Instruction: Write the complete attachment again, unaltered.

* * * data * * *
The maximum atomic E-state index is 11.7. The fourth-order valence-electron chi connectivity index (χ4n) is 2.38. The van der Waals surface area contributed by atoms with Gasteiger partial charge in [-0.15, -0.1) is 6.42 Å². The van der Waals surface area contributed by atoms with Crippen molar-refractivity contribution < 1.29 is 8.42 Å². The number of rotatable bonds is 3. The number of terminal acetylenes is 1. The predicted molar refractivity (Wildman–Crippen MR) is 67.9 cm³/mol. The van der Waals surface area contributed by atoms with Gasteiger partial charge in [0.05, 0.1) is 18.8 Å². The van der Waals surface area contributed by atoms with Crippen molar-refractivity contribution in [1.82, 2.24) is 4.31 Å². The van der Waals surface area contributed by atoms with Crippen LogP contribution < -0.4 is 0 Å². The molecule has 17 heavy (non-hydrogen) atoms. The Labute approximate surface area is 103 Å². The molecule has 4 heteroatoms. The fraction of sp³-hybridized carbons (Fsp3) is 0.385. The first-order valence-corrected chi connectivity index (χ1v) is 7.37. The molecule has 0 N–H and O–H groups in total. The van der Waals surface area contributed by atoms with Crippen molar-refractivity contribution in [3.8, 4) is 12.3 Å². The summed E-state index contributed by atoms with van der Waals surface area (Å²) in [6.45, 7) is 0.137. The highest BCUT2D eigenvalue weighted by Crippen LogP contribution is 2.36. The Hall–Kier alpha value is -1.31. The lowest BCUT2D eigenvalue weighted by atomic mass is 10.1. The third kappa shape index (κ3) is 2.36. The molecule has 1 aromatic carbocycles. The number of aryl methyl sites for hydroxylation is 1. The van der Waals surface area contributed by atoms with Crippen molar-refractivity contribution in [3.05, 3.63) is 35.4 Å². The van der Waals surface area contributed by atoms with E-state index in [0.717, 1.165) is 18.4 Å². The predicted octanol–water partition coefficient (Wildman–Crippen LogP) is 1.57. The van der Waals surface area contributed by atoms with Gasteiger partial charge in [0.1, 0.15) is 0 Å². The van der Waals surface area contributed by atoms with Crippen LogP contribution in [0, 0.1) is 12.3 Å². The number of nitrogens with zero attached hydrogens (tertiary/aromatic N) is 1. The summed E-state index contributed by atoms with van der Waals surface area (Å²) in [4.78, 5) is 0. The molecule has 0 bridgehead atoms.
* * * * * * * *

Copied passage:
The maximum atomic E-state index is 11.7. The fourth-order valence-electron chi connectivity index (χ4n) is 2.38. The van der Waals surface area contributed by atoms with Gasteiger partial charge in [-0.15, -0.1) is 6.42 Å². The van der Waals surface area contributed by atoms with Crippen molar-refractivity contribution < 1.29 is 8.42 Å². The number of rotatable bonds is 3. The number of terminal acetylenes is 1. The predicted molar refractivity (Wildman–Crippen MR) is 67.9 cm³/mol. The van der Waals surface area contributed by atoms with Gasteiger partial charge in [0.05, 0.1) is 18.8 Å². The van der Waals surface area contributed by atoms with Crippen molar-refractivity contribution in [1.82, 2.24) is 4.31 Å². The van der Waals surface area contributed by atoms with Crippen LogP contribution < -0.4 is 0 Å². The molecule has 17 heavy (non-hydrogen) atoms. The Labute approximate surface area is 103 Å². The molecule has 4 heteroatoms. The fraction of sp³-hybridized carbons (Fsp3) is 0.385. The first-order valence-corrected chi connectivity index (χ1v) is 7.37. The molecule has 0 N–H and O–H groups in total. The van der Waals surface area contributed by atoms with Crippen molar-refractivity contribution in [3.8, 4) is 12.3 Å². The summed E-state index contributed by atoms with van der Waals surface area (Å²) in [6.45, 7) is 0.137. The highest BCUT2D eigenvalue weighted by Crippen LogP contribution is 2.36. The Hall–Kier alpha value is -1.31. The lowest BCUT2D eigenvalue weighted by atomic mass is 10.1. The third kappa shape index (κ3) is 2.36. The molecule has 1 aromatic carbocycles. The number of aryl methyl sites for hydroxylation is 1. The van der Waals surface area contributed by atoms with Crippen molar-refractivity contribution in [3.05, 3.63) is 35.4 Å². The van der Waals surface area contributed by atoms with E-state index in [0.717, 1.165) is 18.4 Å². The predicted octanol–water partition coefficient (Wildman–Crippen LogP) is 1.57. The van der Waals surface area contributed by atoms with Gasteiger partial charge in [0.1, 0.15) is 0 Å². The van der Waals surface area contributed by atoms with Crippen LogP contribution in [0, 0.1) is 12.3 Å². The number of nitrogens with zero attached hydrogens (tertiary/aromatic N) is 1. The summed E-state index contributed by atoms with van der Waals surface area (Å²) in [4.78, 5) is 0. The molecule has 0 bridgehead atoms.